and came to Tirzah; where Jeroboam now had his court, and where their son now was; it was a royal city in the time of the Canaanites, and is commonly placed in the tribe of Manasseh, and was a very pleasant one, as its name signifies, to which there is an allusion, Sol 6:4; see Gill on Joshua 12:24,

and when she came to the threshold of the door, the child died: just as she was about to step over the threshold of the royal palace, which seems to have been at the entering of the city of Tirzah, 1 Kings 14:12.

And Jeroboam's wife arose, and departed, and came to Tirzah: and when she came to the threshold of the door, the child died;
17. and came to Tirzah] This place has not been identified with certainty. It was an ancient city, mentioned first Joshua 12:24. Its beauty is celebrated in Song of Solomon 6:4. Jeroboam, as we see here, made it a royal residence, and it was so used, and by some kings as a place of burial, till Omri built Samaria. It was almost certainly on the west of Jordan, and probably not far from the present Nablous. The LXX. (Alex.) gives εἱς γῆν Σαριρά, on which see 1 Kings 12:2 additional note.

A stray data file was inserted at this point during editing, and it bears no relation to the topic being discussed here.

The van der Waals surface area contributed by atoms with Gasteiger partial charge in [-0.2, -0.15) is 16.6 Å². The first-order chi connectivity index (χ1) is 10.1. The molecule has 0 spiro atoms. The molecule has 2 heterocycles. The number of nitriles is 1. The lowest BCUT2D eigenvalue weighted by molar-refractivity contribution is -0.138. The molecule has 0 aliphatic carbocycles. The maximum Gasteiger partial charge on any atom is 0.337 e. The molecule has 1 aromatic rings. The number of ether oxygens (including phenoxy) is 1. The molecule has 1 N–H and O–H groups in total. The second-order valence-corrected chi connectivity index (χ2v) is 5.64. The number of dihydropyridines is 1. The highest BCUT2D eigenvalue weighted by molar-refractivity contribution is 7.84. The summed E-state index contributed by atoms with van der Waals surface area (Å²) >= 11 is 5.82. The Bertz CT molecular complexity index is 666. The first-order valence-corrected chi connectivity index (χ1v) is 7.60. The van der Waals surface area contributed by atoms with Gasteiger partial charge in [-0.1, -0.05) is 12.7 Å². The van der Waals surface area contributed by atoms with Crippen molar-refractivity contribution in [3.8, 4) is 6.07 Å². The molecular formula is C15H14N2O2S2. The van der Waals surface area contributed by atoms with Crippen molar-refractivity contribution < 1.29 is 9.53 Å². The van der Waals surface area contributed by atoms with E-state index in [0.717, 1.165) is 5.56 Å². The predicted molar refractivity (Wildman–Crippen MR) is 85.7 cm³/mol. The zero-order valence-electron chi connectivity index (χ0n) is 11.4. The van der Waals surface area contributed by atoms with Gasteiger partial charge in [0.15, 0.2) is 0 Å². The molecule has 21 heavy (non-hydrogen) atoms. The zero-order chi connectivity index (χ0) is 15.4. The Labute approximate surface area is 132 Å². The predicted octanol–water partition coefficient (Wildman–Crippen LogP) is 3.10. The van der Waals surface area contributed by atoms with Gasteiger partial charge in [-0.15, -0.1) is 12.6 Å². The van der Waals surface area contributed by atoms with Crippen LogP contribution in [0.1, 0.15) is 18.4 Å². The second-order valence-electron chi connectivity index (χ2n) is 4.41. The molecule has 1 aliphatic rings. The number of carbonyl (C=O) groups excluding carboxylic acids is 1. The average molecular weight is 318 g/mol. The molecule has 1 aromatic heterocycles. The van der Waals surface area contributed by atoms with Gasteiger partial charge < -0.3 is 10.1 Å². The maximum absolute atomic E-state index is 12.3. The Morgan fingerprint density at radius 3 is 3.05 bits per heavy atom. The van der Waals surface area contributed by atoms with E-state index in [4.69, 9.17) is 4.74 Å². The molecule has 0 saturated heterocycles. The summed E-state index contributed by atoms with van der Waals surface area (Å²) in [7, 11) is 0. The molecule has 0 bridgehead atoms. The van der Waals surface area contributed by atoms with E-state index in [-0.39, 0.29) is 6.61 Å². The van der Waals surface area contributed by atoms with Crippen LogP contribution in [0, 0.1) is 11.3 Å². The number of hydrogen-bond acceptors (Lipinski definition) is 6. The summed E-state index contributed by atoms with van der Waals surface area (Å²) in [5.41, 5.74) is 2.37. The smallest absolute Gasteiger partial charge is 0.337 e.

to the threshold of the door] The Hebrew (as R.V. gives) has ‘the threshold of the house.’Verse 17. - And Jeroboam's wife arose, and departed, and came [possibly she lingered for some time on the road, dreading to return] to Tirzah [Identified by Robinson and Van de Velds (Narrative, 2:334, 335), with Telluzah, or Taluse, a place in the mountains, six miles north of Shechem. See Joshua 12:24. Both these writers admit, however, that if this is indeed Tirzah, "all traces of royalty have disappeared." "With the exception of a few sepulchral caves, subterranean granaries, wells, and old hewn stones, nothing of ancient Tirzah remains in Taluse." Condor recognizes the name in the modern Teiasir - a village near Jezreel, in the Great Plain which "contains the exact letters of the Hebrew word, though the two last radicals are interchanged in position." "The beauty of the position... the ancient remains, and the old main road from the place to Shechem seem to agree well with the idea of its having once been a capital" ("Tentwork," p. 57). Some of its "numerous rock-cut sepulchres," he thinks, may be the tombs of the early kings of Israel. It was famed for its beauty (Song of Solomon 6:4), and for this reason, perhaps, among others (see on ver. 1) was selected by Jeroboam for his residence. It is not certain that it had taken the place of Shechem as the political capital]: and when she came [the Hebrew is much more graphic. "She came to... and the child died"] to the threshold of the door [Heb. house], the child died. [This statement seems at first sight to contradict that of ver. 12, which says the child should die as she entered the city. But the palace may have been on the edge of the city (Rawl.), or the "city" may have been little more than the palace.] The saying was as follows: "Therefore, because thou hast exalted thyself from the people, and I have made thee prince over my people Israel (cf., 1 Kings 11:31), ... but thou hast not been as my servant David, who kept my commandments...(cf., 1 Kings 11:34), and hast done worse than all who were before thee (judices nimirum et duces Israelis - Cler.), and hast gone and hast made thyself other gods (contrary to the express command in Exodus 20:2-3), ... and hast cast me behind thy back: therefore I bring misfortune upon the house of Jeroboam," etc. The expression, to cast God behind the back, which only occurs here and in Ezekiel 23:35, denotes the most scornful contempt of God, the strict opposite of "keeping God before the eyes and in the heart." בּקיר משׁתּין, every male person; see at 1 Samuel 25:22. A synonymous expression is ועזוּב עצוּר, the fettered (i.e., probably the married) and the free (or single); see at Deuteronomy 32:36. "In Israel," i.e., in the kingdom of the ten tribes. The threat is strengthened by the clause in 1 Kings 14:10, "and I will sweep out after the house of Jeroboam, as one sweepeth out dung, even to the end," which expresses shameful and utter extermination; and this threat is still further strengthened in 1 Kings 14:11 by the threat added from Deuteronomy 28:26, that of those cut off not one is to come to the grave, but their bodies are to be devoured by the dogs and birds of prey, - the worst disgrace that could befall the dead. Instead of wild beasts (Deuteronomy 28:26) the dogs are mentioned here, because in the East they wander out in the streets without owners, and are so wild and ravenous that they even devour corpses (vid., Harmar, Beobachtungen, i. p. 198). לירבעם with ל of relationship, equivalent to of those related to Jeroboam. It is the same in 1 Kings 14:13.